One of the reasons public-sector unionism has not attracted the attention of many legal scholars is that the subject is governed by a patchwork quilt of state laws and regulations; the federal National Labor Relations Act applies only to private-sector employees.  Nationally-prominent scholars tend to be drawn to uniform schemes of law, such as the NLRA. Collective-bargaining rights for federal government employees, first conferred (via Executive Order 10988) by President Kennedy in 1962, were later expanded by Congress in the Civil Service Reform Act of 1978.

Although seldom noticed, government employee unions are a major issue at the federal level. Howard notes that “All told, the executive branch must bargain with a dozen different unions, each focused on specific cohorts. Together 25 percent of federal employees belong to unions, with total coverage somewhat higher.”  These unions contribute to the Beltway morass.

Unlike some critics of public-sector unionism, Howard does not overlook congressionally-mandated collective bargaining by federal government employees, which he contends usurps the executive branch’s authority under Article II of the Constitution. Moreover, Howard ingeniously argues that the states’ surrender of sovereignty to unions representing government employees violates the Guarantee Clause of Article IV, which guarantees “to every State in this Union a Republican Form of Government.” Stripping elected officials of their authority, and conferring it instead on self-interested representatives of government employees, robs the voters (“we the people”) of control over state and local government. The Founders would surely object to a collective-bargaining scheme that structurally empowered union officials at the expense of governors, mayors, and other public executives. Therefore, Howard maintains that the issue should not be deemed a non-justiciable “political question.”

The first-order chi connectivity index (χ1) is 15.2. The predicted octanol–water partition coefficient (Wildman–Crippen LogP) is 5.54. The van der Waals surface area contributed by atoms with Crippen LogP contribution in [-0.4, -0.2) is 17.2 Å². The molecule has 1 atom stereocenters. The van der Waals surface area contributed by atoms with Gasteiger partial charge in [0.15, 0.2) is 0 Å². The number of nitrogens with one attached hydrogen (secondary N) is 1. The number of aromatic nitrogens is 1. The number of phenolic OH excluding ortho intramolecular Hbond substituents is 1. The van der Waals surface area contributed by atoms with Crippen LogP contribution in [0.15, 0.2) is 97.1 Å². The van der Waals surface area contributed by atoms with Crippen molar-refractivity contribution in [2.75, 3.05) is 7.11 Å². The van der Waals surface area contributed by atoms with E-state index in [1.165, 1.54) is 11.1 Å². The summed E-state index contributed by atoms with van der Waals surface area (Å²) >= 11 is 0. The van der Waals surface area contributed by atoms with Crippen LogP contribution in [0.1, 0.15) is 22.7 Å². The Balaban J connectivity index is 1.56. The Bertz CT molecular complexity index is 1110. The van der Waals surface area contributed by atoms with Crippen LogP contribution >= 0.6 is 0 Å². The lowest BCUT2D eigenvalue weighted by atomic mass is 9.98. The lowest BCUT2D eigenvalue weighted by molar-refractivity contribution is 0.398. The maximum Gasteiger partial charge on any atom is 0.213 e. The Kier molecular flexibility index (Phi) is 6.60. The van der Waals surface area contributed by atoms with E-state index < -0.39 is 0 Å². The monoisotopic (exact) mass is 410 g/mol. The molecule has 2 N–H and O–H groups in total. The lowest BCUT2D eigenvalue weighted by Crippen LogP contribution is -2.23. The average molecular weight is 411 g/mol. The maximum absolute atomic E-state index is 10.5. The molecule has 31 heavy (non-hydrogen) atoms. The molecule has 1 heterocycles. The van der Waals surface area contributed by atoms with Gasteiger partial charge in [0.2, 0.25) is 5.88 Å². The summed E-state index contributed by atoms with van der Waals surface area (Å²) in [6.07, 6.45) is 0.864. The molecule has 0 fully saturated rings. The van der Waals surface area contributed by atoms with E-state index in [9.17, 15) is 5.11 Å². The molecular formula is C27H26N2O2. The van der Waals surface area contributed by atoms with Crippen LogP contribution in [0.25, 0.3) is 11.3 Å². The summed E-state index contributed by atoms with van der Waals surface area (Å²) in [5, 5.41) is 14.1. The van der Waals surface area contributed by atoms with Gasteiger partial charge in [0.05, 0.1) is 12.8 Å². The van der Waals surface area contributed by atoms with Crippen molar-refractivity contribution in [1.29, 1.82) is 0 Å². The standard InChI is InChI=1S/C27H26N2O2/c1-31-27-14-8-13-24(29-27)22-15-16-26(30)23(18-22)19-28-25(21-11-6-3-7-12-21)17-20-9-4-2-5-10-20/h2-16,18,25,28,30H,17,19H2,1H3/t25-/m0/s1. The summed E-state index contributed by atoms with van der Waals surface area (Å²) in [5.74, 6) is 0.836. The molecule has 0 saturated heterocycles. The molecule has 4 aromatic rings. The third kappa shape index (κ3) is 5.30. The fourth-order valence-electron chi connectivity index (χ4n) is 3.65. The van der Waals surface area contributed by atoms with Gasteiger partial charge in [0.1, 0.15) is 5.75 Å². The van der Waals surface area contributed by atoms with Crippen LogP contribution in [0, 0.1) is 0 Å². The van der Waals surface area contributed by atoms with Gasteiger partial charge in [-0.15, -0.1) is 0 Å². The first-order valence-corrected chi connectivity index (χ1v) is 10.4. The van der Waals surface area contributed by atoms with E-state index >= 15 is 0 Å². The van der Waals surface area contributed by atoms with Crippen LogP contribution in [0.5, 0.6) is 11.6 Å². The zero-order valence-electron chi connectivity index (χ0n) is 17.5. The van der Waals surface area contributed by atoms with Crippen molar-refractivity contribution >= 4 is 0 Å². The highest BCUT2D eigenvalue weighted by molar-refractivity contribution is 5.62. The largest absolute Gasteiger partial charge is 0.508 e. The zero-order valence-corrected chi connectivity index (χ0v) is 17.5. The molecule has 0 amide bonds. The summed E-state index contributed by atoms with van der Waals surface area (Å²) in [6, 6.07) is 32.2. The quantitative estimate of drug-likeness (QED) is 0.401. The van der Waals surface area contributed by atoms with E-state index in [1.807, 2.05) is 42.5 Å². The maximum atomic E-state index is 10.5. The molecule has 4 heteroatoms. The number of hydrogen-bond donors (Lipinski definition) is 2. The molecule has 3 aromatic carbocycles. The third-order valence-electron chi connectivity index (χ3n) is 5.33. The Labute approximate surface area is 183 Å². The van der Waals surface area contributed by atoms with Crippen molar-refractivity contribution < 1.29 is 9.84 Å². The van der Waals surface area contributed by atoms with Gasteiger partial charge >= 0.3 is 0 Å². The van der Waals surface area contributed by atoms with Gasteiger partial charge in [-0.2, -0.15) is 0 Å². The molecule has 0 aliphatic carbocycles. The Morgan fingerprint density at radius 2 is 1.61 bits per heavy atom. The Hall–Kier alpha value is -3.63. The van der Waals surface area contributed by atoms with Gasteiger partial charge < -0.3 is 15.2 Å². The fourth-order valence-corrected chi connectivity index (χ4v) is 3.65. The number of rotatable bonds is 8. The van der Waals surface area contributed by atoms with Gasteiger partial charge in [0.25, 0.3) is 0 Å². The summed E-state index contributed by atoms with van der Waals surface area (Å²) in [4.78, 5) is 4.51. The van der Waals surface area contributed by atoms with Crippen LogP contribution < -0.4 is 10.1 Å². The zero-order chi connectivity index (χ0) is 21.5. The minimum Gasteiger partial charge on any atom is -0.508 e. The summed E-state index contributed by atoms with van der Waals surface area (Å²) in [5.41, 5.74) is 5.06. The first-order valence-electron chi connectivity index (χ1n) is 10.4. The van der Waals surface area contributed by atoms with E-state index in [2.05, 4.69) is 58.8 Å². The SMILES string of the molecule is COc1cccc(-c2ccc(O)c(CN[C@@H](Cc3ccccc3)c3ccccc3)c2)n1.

Whether these—and other–constitutional objections to public-sector unionism will find a sympathetic hearing in court remains to be seen, but this much is clear: Absent a constitutional challenge, the dysfunctional status quo will continue or even worsen.  Howard ends Not Accountable with these words:

No one elected unions to co-run American government. No democratic principle gave legislators and other officials the right to surrender governing powers to unions. No ethical value allows public employees, having taken an oath to protect the public, to organize politically to harm the public. Democracy under union restraints can’t work as the framers intended. That’s why union controls on the operating machinery of government should be ruled unconstitutional.

Judging from the enormous impact of Howard’s numerous prior books, including the critically-acclaimed national bestseller The Death of Common Sense (1995), and The Collapse of the Common Good (2002), Not Accountable will be widely read and find a large and receptive audience on both sides of the partisan aisle. (His 2010 Ted Talk entitled “Four ways to fix a broken legal system” has been viewed over 770,000 times.)

Howard’s thoughtful perspective and well-deserved reputation for dispensing non-wonkish common sense make it likely that his message and proposed reforms will not be ignored.  A half-century ago, when America began the failed experiment of public-sector unionism, a small group of perceptive scholars predicted doom, in heavily-footnoted jeremiads that were largely ignored. It turns out they were prophetically correct. One hopes that Philip Howard’s Not Accountable will motivate Americans to pay closer attention and heed his sensible recommendations. 

It is not often that public policy disasters offer a second chance at correction. Getting it wrong a second time would be unpardonable—and tragic.